Cazorla alongside Ramsey would see Arsenal go back a few years to a possession-based game, but the Spaniard is not a player who sets the tempo. His passing is impeccable, as is his close control, but that lends him toward a style where he can drive past players and through tight spaces. If he is to play this new role he will have to adapt, and he showed signs of being capable of that towards the end of the season.

Santi Cazorla takes up a position on top of Arsenal's back four to play out from defence.
Santi Cazorla takes up a position on top of Arsenal’s back four to play out from defence.

He did the same again in the win over Everton. The Arsenal midfielder took the ball from the defence over and over again as Arsenal controlled the game. Cazorla offers a much more similar style to Mikel Arteta than Francis Coquelin, taking control of the game from a deep position when Arsenal have the ball and waiting for an opponent to lose possession rather than diving in to steal it.

In possession against Everton Cazorla was always secure. What he adds in these tight central areas is the ability to get out of any situation and create space for himself, which is crucial when under pressure.

Cazorla's close control and ability with both feet see him create space and get out of trouble.
Cazorla’s close control and ability with both feet see him create space and get out of trouble.

Scenes like this one as James McCarthy looked to steal the ball demonstrate an incredible ability from Cazorla to keep the ball in tight spaces. He certainly has all the attributes to allow Arsenal to use him in this role from an offensive perspective, but can he put them into practise?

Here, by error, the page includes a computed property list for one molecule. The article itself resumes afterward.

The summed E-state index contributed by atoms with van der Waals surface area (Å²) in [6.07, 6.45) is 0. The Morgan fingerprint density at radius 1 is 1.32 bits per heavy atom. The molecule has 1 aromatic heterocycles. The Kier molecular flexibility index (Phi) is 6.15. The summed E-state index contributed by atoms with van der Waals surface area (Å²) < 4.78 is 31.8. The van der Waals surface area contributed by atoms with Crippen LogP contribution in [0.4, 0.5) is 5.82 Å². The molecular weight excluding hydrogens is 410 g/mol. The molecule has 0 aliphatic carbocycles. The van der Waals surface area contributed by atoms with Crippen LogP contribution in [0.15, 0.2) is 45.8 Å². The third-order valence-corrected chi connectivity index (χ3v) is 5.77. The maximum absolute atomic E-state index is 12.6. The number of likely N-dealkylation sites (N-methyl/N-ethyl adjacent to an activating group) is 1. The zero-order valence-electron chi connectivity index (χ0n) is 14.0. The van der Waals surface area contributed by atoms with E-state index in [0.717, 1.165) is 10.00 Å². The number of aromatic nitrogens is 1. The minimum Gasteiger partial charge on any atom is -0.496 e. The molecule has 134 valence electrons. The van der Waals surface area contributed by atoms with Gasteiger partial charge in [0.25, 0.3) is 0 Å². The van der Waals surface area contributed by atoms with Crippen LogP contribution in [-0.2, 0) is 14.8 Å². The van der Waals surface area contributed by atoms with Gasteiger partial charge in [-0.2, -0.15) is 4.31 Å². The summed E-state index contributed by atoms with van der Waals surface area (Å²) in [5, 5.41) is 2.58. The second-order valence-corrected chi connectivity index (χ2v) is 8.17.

Surprisingly he may well be able to change his game, even at 30 years old. Taking the ball off the defence is one thing but Cazorla seemed happy to move the ball on quickly rather than carry it. Whenever a teammate was in space he released the ball quickly and made sure he was available for a return pass if necessary.

Perhaps most impressively the Spaniard, who loves a long-range strike, didn’t get within 25 yards of the Everton goal once during the opening 45 minutes.


Cazorla (furthest right) stayed deep and provided a passing option to teammates.
Cazorla (furthest right) stayed deep throughout and provided a passing option to teammates.

As Arsenal built up in possession Cazorla was always the deepest midfielder and often deeper than at least one of Héctor Bellerín and Kieran Gibbs. He was happy not to get involved with play around the box, always available to play the ball to, often covering an overlapping defender and always moving the ball on quickly.

When Arsenal had the ball Cazorla’s effort as the deepest midfielder was an impressive one.